City
Weston
State
WI
Finished up the indicator lights. Is it a perfect color match? No. Is it close enough to look good? Yes. It’s odd how colors seem to change depending on the ambient light, and I don’t think there’s really any way to match OLED lights with LED’s. The pictures make the Speedhut lights look greenish… Anyways. Put quick disconnects on the back with heat shrink for stress relief. They will plug right into the harness I made. View attachment 97783View attachment 97785View attachment 97784
That dash looks amazing. Updated yet very classic - looks like it belongs!
 

Chamba

Not obsessed: focused.
Member
SOA Member
City
Vero Beach
State
FL
Now I want you to imagine some other guy driving Red through the Oregon hills every weekend and looking at those amazing dash lights and listening to tunes through that killer bulkhead pass through......

And then ask yourself whether you should keep Red.
 

Randyzzz

Blown Budget
BENEFACTOR
Gold Member
Lifetime Member
SOA Member
City
Redmond
State
OR
Now I want you to imagine some other guy driving Red through the Oregon hills every weekend and looking at those amazing dash lights and listening to tunes through that killer bulkhead pass through......

And then ask yourself whether you should keep Red.
Red’s a keeper.

Just a bit down right now realizing winter is almost here and no matter when I get Red finished I won’t be driving until spring.
 

Belizeit

CJ-8 Member
Gold Member
City
River Ridge
State
La
Red’s a keeper.

Just a bit down right now realizing winter is almost here and no matter when I get Red finished I won’t be driving until spring.
That just gives you time to get Red exactly how you want it.
 

Randyzzz

Blown Budget
BENEFACTOR
Gold Member
Lifetime Member
SOA Member
City
Redmond
State
OR
That just gives you time to get Red exactly how you want it.
True. With that in mind, I still wasn’t 100% happy with the color of the indicator lights. One combo I never tried was the original blue filter with the new brighter LED’s. It’s about as close as it comes. Plus I got another Vintage Air knob so the headlamp switch would match the other controls. I’m about ready to bolt the dash in. 02F76E41-A649-4426-B2BB-C6F3DA1B4574.jpeg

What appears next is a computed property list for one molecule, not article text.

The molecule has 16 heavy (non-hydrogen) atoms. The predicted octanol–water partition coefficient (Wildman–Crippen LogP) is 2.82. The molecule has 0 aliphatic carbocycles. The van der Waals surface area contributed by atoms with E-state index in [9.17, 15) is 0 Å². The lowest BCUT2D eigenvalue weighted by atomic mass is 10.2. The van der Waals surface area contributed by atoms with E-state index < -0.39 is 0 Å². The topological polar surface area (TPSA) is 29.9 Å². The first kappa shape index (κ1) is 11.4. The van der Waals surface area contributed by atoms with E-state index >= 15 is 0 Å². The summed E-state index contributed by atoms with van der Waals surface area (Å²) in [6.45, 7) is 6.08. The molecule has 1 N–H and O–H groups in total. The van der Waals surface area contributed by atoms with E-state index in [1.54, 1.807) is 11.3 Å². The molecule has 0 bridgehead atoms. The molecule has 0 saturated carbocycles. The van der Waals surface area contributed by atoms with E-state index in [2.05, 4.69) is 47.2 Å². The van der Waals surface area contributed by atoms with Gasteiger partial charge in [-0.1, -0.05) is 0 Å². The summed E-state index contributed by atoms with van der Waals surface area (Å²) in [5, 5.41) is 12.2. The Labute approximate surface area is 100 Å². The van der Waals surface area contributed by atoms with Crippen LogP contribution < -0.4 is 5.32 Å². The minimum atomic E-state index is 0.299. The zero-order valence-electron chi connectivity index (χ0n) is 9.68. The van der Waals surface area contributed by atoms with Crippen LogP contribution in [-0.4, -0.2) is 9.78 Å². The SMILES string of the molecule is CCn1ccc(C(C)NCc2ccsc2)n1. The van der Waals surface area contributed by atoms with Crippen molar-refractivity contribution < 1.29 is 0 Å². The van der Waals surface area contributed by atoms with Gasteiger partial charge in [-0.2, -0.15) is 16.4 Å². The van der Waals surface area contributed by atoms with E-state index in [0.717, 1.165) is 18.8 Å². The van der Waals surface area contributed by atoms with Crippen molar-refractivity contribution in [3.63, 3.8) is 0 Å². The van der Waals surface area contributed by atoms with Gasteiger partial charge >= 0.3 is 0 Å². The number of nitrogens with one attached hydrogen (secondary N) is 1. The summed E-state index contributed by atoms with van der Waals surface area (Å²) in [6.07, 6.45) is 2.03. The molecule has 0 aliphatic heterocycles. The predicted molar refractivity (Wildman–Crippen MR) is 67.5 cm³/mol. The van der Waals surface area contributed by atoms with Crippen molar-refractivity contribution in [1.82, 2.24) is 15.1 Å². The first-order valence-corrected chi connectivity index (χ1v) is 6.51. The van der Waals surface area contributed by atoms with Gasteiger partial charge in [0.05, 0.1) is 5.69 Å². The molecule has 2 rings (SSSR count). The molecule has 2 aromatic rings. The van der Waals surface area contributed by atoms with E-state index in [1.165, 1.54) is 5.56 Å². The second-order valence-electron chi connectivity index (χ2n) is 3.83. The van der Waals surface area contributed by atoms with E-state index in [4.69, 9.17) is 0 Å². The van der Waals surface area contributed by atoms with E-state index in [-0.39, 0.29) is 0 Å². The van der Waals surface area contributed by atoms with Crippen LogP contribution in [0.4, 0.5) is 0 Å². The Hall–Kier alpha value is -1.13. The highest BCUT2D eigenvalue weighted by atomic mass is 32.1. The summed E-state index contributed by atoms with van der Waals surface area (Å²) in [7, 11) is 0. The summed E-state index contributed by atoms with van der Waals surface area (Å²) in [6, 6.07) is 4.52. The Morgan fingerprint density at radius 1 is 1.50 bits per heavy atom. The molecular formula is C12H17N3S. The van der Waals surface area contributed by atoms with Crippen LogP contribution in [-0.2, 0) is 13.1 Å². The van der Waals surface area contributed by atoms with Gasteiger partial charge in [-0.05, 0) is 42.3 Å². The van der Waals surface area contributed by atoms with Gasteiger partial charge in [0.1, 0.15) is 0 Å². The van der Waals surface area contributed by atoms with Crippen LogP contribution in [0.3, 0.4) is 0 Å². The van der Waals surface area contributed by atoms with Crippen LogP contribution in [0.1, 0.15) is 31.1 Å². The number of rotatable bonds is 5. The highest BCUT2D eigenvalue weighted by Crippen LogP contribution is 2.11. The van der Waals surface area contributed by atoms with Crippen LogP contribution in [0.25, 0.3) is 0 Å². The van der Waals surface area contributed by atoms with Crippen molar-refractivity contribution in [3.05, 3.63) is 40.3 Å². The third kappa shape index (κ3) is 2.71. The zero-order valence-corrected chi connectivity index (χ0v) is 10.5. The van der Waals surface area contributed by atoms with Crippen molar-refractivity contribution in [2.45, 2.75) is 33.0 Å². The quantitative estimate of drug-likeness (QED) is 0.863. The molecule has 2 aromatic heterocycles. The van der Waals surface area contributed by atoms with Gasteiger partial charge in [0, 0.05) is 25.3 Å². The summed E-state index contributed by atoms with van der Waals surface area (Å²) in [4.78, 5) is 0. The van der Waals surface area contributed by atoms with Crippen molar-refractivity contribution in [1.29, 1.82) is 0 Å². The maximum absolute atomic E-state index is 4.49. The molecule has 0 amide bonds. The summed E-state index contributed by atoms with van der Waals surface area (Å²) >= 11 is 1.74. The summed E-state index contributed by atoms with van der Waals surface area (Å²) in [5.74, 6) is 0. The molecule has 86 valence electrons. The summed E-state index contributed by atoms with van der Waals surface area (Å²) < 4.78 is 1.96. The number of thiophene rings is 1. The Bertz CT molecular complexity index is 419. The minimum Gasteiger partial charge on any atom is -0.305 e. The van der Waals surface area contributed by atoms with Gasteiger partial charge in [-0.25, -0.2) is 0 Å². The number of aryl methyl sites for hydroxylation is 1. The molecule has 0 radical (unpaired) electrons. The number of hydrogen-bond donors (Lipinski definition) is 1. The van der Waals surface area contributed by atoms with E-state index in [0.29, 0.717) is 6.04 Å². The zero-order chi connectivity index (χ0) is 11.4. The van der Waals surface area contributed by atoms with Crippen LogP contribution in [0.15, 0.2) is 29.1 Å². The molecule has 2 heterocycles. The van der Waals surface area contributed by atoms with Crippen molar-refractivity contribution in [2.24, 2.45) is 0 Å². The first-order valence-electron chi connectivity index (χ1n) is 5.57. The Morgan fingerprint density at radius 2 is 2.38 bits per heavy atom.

Randyzzz

Blown Budget
BENEFACTOR
Gold Member
Lifetime Member
SOA Member
City
Redmond
State
OR
Help! Well, mostly either a shoulder to cry on, or some advice. I may have screwed myself in my quest for perfection. I worked on installing the hinge screws. First, a positive note. I love the look and durability of the Elite Cerakote. It did not chip at all with the torx bit, and even the one I dropped didn’t show any signs of damage. So win there. The paint on the hinges, however is another story. B1936FDE-EE41-47A0-A96D-BF28DE8317E2.jpegDoesn’t look too bad from a distance,right? Look closer…C6CA9F98-147A-4554-A977-D7DD89CE710C.jpegA9D0DCF8-2243-4512-B73A-B6F62343D7F2.jpegWhere the shoulder of the bolt touches the hinge, it tends to displace the paint making a slight deformation , or, worst case…CB68A04F-02A6-437B-8090-BEECACF41056.jpeg020DADBA-F8B2-47CD-9D5D-8AA80610137F.jpegTiny chips!😡 The passenger side is much worse- it looks like when the holes were drilled in the hinges there was some chatter and actually there are high points around the holes. Factory hinges- I just welded the mirror holes in case you wondered. I’m at a losss at how to proceed. I understand the causes- first the replacement screws are a slightly different taper than OEM, causing them to seat at the outer edges instead of full flank.86915428-0A89-4049-919D-2E179519B803.jpegPic is of one of the painted screws I’m replacing vs a factory trashed screw. Second the poor drilling of the holes compounds the problem. I’ve touched up the chips but the evidence is still there- if you look close.

So…I’m trying to come up with solutions.

First thought would be to pull all the hinges, sandblast and fix the taper of that nasty hinge, and have them Cerakoted black. The Cerakote is super thin and durable so that would solve most all my issues. (In case you’re wondering, repainting would probably still lead to paint displacement by the screws. Jeep painted the vehicle after the screws were installed…so no such issues.) Or, maybe even powder coat them wrinkle black to match the bumpers and sliders. By using black hinges, I would also feel better about using a black cowl cover that would make sealing my cowl vent so much easier.